BY TIMOTHY BOONE
Advocate business writer
March 14, 2013
Methanex, a Canadian company that is the world’s largest supplier of methanol, said it will decide by the middle of the summer if it will relocate a second methanol plant from Chile to Geismar.
“We are making a decision about Louisiana by mid-2013,” Meg Mahoney, a spokeswoman for Methanex, said in an email. Mahoney said the company is still evaluating the potential relocation of the plant in Cabo Negro, Chile. The company earlier announced it would idle the plant in March because it did not anticipate having enough natural gas on hand to get the facility through the Southern Hemisphere winter.
The $1.3 billion Cabo Negro facility originally had four production facilities, but one is being moved to Geismar. Methanex has experienced natural gas supply restrictions in Chile, which has caused it to operate at reduced capacity levels.
In contrast, Louisiana chemical plants have experienced a boom because of their proximity to an ample supply of cheap natural gas in the Haynesville Shale.
If Methanex decides to move the second plant to Geismar, officials with the Ascension Economic Development Corp. say it will result in a capital investment of $500 million and will result in 35 new jobs.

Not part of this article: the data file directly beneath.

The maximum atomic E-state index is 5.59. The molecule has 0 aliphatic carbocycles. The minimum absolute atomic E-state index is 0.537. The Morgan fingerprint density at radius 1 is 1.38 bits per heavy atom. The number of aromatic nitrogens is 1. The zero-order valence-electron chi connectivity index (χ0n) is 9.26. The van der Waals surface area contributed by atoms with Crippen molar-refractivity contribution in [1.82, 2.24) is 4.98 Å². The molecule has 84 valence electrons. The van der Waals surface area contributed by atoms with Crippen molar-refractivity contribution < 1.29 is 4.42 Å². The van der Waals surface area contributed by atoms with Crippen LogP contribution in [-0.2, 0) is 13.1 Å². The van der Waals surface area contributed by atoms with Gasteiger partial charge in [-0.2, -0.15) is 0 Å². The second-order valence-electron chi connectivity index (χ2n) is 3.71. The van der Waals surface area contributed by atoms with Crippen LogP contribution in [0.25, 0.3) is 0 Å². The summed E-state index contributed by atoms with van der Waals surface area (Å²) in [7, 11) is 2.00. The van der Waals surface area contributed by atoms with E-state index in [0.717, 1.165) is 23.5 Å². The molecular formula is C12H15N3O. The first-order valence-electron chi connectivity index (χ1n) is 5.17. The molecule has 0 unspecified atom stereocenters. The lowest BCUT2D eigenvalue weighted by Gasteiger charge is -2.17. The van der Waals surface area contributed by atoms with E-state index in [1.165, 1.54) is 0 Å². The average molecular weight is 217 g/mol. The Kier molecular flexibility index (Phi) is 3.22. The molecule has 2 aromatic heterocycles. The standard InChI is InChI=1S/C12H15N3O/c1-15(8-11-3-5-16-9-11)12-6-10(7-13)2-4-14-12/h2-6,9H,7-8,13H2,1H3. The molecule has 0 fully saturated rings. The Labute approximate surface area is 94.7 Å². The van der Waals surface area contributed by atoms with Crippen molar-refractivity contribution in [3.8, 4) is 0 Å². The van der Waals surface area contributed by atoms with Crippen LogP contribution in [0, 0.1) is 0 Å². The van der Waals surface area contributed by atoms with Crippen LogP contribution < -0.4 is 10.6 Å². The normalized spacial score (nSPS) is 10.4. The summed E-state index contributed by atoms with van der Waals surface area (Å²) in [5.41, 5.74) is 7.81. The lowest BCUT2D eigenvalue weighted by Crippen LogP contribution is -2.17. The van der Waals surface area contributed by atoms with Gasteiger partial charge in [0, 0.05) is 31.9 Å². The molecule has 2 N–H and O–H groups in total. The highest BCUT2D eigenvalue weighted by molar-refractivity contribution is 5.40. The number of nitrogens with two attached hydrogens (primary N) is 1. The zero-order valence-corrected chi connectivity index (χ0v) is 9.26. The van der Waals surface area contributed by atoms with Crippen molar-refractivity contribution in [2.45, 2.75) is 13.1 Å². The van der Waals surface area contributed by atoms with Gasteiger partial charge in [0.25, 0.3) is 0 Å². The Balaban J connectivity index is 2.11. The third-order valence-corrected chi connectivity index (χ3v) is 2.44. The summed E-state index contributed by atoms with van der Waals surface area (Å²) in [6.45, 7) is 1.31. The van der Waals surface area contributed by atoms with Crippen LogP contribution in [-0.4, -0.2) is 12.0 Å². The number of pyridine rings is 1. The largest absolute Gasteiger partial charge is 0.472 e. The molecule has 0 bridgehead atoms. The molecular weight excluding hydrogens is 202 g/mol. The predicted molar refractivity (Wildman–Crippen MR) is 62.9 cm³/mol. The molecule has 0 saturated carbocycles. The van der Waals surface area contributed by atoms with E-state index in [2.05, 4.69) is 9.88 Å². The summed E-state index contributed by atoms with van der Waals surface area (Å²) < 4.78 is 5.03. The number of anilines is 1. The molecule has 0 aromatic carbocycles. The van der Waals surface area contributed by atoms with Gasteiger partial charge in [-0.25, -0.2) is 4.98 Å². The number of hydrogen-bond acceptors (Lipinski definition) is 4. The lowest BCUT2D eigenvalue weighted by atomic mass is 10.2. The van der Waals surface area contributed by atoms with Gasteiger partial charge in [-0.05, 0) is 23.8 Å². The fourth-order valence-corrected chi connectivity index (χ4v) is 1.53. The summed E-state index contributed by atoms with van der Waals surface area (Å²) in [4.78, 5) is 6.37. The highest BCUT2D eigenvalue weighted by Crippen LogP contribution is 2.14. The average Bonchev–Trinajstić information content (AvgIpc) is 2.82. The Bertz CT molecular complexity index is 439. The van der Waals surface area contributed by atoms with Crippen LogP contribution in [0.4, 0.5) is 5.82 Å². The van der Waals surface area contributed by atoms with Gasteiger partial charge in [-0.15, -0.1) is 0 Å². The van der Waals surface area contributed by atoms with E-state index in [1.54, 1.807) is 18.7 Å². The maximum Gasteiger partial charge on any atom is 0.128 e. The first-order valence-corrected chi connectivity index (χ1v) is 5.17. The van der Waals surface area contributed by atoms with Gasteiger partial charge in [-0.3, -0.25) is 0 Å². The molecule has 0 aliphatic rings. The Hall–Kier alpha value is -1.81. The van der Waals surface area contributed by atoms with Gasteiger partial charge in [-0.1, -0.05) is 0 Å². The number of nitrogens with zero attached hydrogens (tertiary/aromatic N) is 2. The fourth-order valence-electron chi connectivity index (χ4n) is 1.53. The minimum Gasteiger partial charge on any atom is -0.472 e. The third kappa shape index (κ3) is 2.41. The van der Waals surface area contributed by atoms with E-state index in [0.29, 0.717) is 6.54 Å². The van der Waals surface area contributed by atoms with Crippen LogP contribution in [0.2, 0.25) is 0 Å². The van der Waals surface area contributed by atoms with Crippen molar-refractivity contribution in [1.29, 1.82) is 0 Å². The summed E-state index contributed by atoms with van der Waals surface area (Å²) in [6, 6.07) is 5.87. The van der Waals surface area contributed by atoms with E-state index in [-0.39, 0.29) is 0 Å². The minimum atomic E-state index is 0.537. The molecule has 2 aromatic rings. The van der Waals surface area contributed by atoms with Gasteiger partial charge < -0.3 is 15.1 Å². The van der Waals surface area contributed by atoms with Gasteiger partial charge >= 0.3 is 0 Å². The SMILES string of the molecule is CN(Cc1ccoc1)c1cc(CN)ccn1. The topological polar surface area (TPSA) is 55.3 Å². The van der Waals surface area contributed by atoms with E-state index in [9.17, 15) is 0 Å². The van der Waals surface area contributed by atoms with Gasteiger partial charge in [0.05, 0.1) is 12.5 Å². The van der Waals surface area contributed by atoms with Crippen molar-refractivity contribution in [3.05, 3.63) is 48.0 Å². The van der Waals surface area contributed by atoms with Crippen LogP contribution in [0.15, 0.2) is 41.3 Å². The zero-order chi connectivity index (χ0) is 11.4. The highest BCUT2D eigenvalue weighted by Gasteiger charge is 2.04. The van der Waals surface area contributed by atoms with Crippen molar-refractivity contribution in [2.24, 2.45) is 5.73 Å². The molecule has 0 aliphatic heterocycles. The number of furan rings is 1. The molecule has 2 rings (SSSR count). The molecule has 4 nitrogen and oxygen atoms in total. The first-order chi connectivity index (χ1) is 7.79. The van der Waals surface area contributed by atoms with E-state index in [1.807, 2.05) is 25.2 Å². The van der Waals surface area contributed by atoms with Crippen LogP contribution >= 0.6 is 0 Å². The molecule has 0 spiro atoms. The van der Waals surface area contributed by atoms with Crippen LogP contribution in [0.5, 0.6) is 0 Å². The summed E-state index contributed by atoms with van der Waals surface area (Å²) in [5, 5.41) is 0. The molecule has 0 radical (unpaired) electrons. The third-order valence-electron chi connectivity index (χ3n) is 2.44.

Mike Eades, AEDC president and CEO, said Methanex is deciding if it will relocate the Chilean plant to Geismar or Alberta, Canada.
Methanol can be found in everything from windshield washer fluid to recyclable plastic bottles, plywood floors, paint, silicone sealants and synthetic fibers. Methanol, a clean-burning alternative fuel, also is increasingly used in the energy sector, including direct gasoline blending, dimethyl ether and biodiesel.
Methanex announced last year it would relocate one methanol plant to Geismar. That facility is expected to begin production in late 2014 and will create 130 full-time jobs and 1,500 construction jobs. The company has a 225-acre site on La. 73.
Last month, Methanex said in its fourth-quarter earnings report that it would relocate the second Chilean plant to Geismar. That statement was later contradicted by company officials, who said no decision on the relocation had been made yet.